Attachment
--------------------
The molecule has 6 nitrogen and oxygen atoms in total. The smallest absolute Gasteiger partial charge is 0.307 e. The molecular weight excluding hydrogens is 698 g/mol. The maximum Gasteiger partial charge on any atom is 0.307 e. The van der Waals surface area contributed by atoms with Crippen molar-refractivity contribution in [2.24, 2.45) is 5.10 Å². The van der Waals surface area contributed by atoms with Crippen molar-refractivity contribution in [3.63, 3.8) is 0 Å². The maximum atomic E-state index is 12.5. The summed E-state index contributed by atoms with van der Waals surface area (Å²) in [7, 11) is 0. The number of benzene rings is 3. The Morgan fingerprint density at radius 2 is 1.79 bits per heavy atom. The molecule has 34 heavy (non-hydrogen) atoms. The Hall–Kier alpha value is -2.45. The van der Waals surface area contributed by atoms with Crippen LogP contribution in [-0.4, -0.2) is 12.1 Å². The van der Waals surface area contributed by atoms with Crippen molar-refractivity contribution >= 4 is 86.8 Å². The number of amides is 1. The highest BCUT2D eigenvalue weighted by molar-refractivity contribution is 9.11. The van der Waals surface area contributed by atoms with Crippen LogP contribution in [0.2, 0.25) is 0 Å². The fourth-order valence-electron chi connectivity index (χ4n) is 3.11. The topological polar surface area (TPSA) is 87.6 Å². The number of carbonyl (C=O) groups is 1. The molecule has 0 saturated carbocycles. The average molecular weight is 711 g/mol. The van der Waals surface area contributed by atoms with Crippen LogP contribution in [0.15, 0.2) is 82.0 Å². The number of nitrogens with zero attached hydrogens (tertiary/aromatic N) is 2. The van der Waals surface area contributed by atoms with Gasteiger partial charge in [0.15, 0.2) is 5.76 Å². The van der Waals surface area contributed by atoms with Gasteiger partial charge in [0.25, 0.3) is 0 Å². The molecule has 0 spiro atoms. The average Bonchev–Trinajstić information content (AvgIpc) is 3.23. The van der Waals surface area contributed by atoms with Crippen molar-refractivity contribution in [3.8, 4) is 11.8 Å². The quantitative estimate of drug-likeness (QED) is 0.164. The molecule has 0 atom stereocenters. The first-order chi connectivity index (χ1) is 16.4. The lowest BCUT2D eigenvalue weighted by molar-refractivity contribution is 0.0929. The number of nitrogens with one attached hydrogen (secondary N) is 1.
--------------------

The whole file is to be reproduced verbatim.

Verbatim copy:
The molecule has 6 nitrogen and oxygen atoms in total. The smallest absolute Gasteiger partial charge is 0.307 e. The molecular weight excluding hydrogens is 698 g/mol. The maximum Gasteiger partial charge on any atom is 0.307 e. The van der Waals surface area contributed by atoms with Crippen molar-refractivity contribution in [2.24, 2.45) is 5.10 Å². The van der Waals surface area contributed by atoms with Crippen molar-refractivity contribution in [3.63, 3.8) is 0 Å². The maximum atomic E-state index is 12.5. The summed E-state index contributed by atoms with van der Waals surface area (Å²) in [7, 11) is 0. The number of benzene rings is 3. The Morgan fingerprint density at radius 2 is 1.79 bits per heavy atom. The molecule has 34 heavy (non-hydrogen) atoms. The Hall–Kier alpha value is -2.45. The van der Waals surface area contributed by atoms with Crippen LogP contribution in [-0.4, -0.2) is 12.1 Å². The van der Waals surface area contributed by atoms with Crippen molar-refractivity contribution >= 4 is 86.8 Å². The number of amides is 1. The highest BCUT2D eigenvalue weighted by molar-refractivity contribution is 9.11. The van der Waals surface area contributed by atoms with Crippen LogP contribution in [0.2, 0.25) is 0 Å². The fourth-order valence-electron chi connectivity index (χ4n) is 3.11. The topological polar surface area (TPSA) is 87.6 Å². The number of carbonyl (C=O) groups is 1. The molecule has 0 saturated carbocycles. The average molecular weight is 711 g/mol. The van der Waals surface area contributed by atoms with Crippen LogP contribution in [0.15, 0.2) is 82.0 Å². The number of nitrogens with zero attached hydrogens (tertiary/aromatic N) is 2. The van der Waals surface area contributed by atoms with Gasteiger partial charge in [0.15, 0.2) is 5.76 Å². The van der Waals surface area contributed by atoms with Gasteiger partial charge in [0.25, 0.3) is 0 Å². The molecule has 0 spiro atoms. The average Bonchev–Trinajstić information content (AvgIpc) is 3.23. The van der Waals surface area contributed by atoms with Crippen molar-refractivity contribution in [3.8, 4) is 11.8 Å². The quantitative estimate of drug-likeness (QED) is 0.164. The molecule has 0 atom stereocenters. The first-order chi connectivity index (χ1) is 16.4. The lowest BCUT2D eigenvalue weighted by molar-refractivity contribution is 0.0929. The number of nitrogens with one attached hydrogen (secondary N) is 1.